LAST YEAR, ANALYSTS for D.C. Chief Financial Officer (CFO) Natwar M. Gandhi undertook a study of how taxicab medallions have worked in other cities. Here’s what they found: windfall profits for a small group of people; an overall decline in service with longer waits and higher fares; and a system open to corruption. The report has been largely overlooked; its harsh findings should serve as a cautionary tale for city officials contemplating bringing a medallion system to the District.
Legislation that would remake the taxi industry by limiting the number of cabs through a medallion system similar to those of New York and other cities is pending before the D.C. Council. Introduced by council members Harry Thomas Jr. (D-Ward 5), Marion Barry (D-Ward 8) and Michael A. Brown (I-At Large), with Yvette M. Alexander (D-Ward 7) later signing on, the bill purports to professionalize cab service by making it easier to implement standards. Initial medallion prices would vary from $250 to $10,000, depending upon the buyer’s years of experience and residence, the type of car, and where it would be driven. D.C. residents with more than 30 years of experience would pay the least.
There are drawbacks to a system that restricts supply and creates barriers to competition. A memo dated Jan. 4, 2010 by Fitzroy Lee, a deputy in the CFO’s Office of Revenue Analysis, detailed the study of medallions in New York, Boston, Chicago, San Francisco and Miami-Dade County. Researchers found consensus among economists that medallions benefit a small group of citizens, namely the first round of recipients, at the expense of consumers and drivers without medallions. “Evidence from other jurisdictions,” Mr. Lee wrote, “suggests that limiting entry into a taxicab market leads to a decline in overall service: consumers pay higher fares, wait longer for an available taxicab, face more service refusals, and receive less service than they would otherwise.”
The memo, carefully footnoted, recounts the plight of drivers forced to work long hours under leases to medallion owners, estimates fares 25 percent higher than in free markets, warns of the dangers of corruption in how medallions are allocated and suggests a loss of opportunity for would-be entrepreneurs, many of whom would be low-income and/or minorities. Neither Mr. Barry nor Mr. Brown offered any argument for medallions; both told us they see the bill simply as a way of starting a discussion on how to improve cab service. Mr. Barry acknowledged to us there were problems with the bill, which he said was written by John Ray, a former council member representing a coalition of cab owners and drivers. That Mr. Thomas — who wouldn’t talk to us about why medallions are a good idea — has personally used Mr. Ray to represent him in the separate matter of still-unresolved questions about his nonprofit should add to the unease. Mr. Ray told us he saw no problem in writing legislation to benefit one group of clients while getting another client to advance it. He said that medallions — which he considers a way to give taxi owners needed equity in their business — are just one part of an effort to modernize the city’s taxi fleet.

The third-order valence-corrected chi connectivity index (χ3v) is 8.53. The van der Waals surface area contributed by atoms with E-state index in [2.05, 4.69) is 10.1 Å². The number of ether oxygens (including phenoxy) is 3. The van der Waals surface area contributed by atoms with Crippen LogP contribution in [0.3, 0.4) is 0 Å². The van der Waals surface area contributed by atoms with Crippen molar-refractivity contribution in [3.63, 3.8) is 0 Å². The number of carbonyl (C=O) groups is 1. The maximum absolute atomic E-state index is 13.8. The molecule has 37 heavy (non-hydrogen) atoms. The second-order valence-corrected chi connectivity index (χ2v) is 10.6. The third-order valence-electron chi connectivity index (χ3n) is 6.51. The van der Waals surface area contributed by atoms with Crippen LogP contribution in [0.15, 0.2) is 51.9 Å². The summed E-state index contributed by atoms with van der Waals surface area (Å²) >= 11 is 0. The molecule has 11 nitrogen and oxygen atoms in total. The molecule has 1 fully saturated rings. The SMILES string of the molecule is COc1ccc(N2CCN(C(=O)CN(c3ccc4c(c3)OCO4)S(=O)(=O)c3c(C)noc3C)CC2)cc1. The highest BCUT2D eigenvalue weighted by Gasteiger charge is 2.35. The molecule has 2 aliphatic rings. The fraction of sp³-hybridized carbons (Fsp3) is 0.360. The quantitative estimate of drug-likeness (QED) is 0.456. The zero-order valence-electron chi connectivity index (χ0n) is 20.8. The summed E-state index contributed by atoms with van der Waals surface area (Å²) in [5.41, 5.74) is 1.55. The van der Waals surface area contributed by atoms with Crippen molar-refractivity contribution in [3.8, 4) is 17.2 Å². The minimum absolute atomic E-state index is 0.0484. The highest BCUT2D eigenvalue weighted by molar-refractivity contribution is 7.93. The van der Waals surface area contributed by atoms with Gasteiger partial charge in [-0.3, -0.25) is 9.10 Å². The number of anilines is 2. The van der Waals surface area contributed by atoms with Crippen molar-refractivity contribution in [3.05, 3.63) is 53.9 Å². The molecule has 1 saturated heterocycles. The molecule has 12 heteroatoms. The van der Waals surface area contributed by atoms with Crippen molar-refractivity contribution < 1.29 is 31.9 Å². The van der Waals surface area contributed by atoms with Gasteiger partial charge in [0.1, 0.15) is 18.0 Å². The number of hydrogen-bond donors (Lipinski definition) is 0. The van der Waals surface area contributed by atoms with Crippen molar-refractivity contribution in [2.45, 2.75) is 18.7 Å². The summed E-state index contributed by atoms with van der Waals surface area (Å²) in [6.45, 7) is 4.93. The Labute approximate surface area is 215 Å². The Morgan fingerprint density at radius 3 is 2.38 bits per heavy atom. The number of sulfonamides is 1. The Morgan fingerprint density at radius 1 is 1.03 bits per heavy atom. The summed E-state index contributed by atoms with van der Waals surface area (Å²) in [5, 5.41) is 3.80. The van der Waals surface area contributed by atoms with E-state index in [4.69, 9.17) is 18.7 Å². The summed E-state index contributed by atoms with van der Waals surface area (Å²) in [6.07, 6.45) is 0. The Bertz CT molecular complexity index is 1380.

No doubt there are issues with cabs in this city. Drivers and vehicles vary, so riders are not always assured of getting a car with air conditioning or a driver who knows the best route. The District trails other cities in the use of energy-efficient vehicles and customer conveniences such as credit cards.
We, though, are not convinced that the best solution lies in upending a system that, by and large, has produced plentiful and reliable cab service. The council’s transportation committee, chaired by Tommy Wells (D-Ward 6), to which the legislation has been referred, has promised a thoughtful review including public hearings this year. It should start with a careful reading of the CFO’s memo.